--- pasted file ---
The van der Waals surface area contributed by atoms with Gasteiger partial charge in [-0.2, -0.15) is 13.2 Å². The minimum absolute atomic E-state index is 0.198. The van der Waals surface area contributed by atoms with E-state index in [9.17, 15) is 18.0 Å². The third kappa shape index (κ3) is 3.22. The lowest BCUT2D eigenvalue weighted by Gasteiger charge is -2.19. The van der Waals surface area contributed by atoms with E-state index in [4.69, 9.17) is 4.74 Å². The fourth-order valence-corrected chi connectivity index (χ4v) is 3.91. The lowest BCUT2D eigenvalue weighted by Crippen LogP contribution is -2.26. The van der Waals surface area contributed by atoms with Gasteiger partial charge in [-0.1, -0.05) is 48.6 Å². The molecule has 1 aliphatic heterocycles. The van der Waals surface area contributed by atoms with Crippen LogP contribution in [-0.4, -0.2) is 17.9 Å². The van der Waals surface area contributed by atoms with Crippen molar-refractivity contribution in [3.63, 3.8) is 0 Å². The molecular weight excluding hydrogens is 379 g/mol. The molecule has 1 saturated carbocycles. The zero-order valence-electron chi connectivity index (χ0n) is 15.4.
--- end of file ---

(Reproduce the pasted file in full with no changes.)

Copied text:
The van der Waals surface area contributed by atoms with Gasteiger partial charge in [-0.2, -0.15) is 13.2 Å². The minimum absolute atomic E-state index is 0.198. The van der Waals surface area contributed by atoms with E-state index in [9.17, 15) is 18.0 Å². The third kappa shape index (κ3) is 3.22. The lowest BCUT2D eigenvalue weighted by Gasteiger charge is -2.19. The van der Waals surface area contributed by atoms with E-state index in [4.69, 9.17) is 4.74 Å². The fourth-order valence-corrected chi connectivity index (χ4v) is 3.91. The lowest BCUT2D eigenvalue weighted by Crippen LogP contribution is -2.26. The van der Waals surface area contributed by atoms with Gasteiger partial charge in [-0.1, -0.05) is 48.6 Å². The molecule has 1 aliphatic heterocycles. The van der Waals surface area contributed by atoms with Crippen LogP contribution in [-0.4, -0.2) is 17.9 Å². The van der Waals surface area contributed by atoms with Crippen molar-refractivity contribution in [3.63, 3.8) is 0 Å². The molecular weight excluding hydrogens is 379 g/mol. The molecule has 1 saturated carbocycles. The zero-order valence-electron chi connectivity index (χ0n) is 15.4.